The Arts Advantage: Expanding Arts Education in the Boston Public Schools

by Julia Gittleman; Laura Perille

Feb 12, 2009
Presents findings from a survey on the availability of arts education in the city's public schools, relevant school traits, funding needs, and partners. Offers recommendations and strategies for a three-year expansion plan. Highlights best practices.
  • Observation: A majority of K-5 (76%) and K-8 (81%) students received the initial benchmark of once weekly, year-long arts instruction, whereas this was true for only 48% of students in middle schools serving Grades 6-8.
  • Observation: Only 5% of all Boston Public School (BPS) elementary students and 6% of all middle school students receive the "best practice" benchmark of twice weekly, year-long arts instruction.
  • Observation: Schools identified the top barriers to increasing arts education as: 1) limitations to the school budget (91%); 2) lack of public or private external funding (60%); and 3) lack of time in the school day (46%).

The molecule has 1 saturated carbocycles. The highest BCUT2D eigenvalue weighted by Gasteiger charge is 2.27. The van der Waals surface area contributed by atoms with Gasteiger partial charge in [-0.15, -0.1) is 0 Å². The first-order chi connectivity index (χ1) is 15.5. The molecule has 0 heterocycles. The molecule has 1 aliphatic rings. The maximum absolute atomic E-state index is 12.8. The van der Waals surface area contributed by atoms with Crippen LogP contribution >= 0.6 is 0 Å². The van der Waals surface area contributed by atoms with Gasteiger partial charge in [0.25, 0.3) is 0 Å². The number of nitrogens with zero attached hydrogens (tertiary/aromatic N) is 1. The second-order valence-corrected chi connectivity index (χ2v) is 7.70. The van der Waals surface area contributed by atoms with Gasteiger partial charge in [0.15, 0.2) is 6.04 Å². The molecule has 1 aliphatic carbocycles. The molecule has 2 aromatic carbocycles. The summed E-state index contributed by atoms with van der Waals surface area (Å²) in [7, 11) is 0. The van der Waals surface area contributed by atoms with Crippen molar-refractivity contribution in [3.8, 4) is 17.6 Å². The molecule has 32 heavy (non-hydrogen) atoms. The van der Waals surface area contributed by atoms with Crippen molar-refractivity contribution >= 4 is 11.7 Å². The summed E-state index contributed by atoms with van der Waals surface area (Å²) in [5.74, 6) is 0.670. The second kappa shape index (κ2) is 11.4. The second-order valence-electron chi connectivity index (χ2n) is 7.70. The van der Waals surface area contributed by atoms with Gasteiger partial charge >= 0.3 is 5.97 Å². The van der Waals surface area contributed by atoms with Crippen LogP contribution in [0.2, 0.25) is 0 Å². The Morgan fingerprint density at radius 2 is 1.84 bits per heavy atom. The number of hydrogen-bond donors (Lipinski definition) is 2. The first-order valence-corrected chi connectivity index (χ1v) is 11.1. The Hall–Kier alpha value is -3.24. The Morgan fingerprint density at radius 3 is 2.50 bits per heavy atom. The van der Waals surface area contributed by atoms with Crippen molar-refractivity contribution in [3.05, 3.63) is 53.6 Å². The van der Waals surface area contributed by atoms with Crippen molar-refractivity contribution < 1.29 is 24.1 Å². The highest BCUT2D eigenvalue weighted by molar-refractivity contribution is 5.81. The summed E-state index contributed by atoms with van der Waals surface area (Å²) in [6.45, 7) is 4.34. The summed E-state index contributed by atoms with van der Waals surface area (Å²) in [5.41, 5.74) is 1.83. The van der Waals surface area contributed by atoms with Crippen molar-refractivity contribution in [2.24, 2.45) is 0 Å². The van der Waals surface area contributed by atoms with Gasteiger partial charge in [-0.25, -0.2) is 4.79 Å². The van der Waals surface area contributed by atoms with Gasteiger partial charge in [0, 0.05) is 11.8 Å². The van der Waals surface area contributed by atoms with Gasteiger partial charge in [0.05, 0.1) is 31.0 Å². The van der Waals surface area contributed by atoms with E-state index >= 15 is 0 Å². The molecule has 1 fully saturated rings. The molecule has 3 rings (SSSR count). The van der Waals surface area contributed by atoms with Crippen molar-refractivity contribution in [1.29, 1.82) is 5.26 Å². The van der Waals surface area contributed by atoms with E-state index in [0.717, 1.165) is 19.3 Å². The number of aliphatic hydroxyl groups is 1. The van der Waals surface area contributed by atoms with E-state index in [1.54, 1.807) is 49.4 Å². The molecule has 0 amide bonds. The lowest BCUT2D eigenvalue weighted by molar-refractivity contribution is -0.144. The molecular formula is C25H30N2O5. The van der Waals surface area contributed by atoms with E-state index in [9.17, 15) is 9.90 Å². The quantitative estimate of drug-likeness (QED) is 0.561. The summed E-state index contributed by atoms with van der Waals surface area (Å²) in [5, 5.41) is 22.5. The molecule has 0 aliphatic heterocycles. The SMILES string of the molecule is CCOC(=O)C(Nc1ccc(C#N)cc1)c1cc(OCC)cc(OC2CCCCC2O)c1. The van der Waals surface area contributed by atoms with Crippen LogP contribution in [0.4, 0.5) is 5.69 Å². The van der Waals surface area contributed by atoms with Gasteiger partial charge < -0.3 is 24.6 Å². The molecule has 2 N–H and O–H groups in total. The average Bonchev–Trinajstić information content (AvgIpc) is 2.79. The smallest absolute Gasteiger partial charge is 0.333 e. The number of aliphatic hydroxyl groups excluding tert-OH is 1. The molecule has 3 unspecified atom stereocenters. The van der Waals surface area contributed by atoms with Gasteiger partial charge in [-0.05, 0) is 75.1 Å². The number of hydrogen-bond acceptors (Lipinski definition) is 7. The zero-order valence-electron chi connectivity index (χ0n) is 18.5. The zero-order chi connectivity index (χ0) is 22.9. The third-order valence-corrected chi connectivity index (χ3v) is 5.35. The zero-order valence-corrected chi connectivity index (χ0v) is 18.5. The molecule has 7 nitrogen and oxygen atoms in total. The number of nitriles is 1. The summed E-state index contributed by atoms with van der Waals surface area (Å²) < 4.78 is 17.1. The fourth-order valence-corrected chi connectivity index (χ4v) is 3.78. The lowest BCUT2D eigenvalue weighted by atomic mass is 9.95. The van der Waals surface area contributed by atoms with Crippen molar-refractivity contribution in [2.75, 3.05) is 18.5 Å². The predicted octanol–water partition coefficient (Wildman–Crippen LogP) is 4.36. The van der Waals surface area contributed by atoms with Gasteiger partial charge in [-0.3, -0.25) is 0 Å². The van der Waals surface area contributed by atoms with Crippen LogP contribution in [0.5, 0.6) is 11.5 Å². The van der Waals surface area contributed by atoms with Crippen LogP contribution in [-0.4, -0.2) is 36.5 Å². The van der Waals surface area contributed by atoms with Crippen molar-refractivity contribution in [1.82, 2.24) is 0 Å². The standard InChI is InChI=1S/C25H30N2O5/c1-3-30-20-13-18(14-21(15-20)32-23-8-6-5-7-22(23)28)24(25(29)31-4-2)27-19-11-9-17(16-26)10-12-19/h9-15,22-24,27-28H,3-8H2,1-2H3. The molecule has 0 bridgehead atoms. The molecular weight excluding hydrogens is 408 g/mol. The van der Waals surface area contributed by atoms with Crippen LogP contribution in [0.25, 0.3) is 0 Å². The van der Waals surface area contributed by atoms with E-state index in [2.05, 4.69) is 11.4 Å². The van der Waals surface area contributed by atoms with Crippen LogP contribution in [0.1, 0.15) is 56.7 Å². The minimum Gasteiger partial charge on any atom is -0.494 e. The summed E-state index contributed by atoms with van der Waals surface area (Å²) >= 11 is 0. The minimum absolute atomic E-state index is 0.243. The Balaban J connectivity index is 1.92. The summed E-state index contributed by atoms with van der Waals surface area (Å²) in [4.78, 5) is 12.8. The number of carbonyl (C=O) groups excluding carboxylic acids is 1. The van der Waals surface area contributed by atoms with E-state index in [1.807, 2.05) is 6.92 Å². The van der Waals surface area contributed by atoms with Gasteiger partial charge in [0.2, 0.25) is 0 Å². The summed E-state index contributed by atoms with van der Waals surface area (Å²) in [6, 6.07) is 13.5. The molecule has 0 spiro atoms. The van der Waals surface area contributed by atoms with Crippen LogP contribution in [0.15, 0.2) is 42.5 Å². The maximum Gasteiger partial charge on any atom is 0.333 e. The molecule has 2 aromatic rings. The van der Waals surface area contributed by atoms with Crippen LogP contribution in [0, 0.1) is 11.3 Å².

• Observation: While staffing levels are similar, comparable district arts offices in Seattle and Memphis have budgets that are roughly four times that of Boston.
  • Observation: Recommendations include: 1) expanding equity and access with a three-year goal of getting 100% of all students, through Grade 8, to the initial benchmark of once weekly, year-long arts instruction by 2012; 2) building district capacity; 3) launching the BPS Arts Expansion Fund to raise $1.5 million over three years in additional private philanthropic funding; and 4) convening a new BPS Arts Advisory Board to oversee arts expansion efforts.
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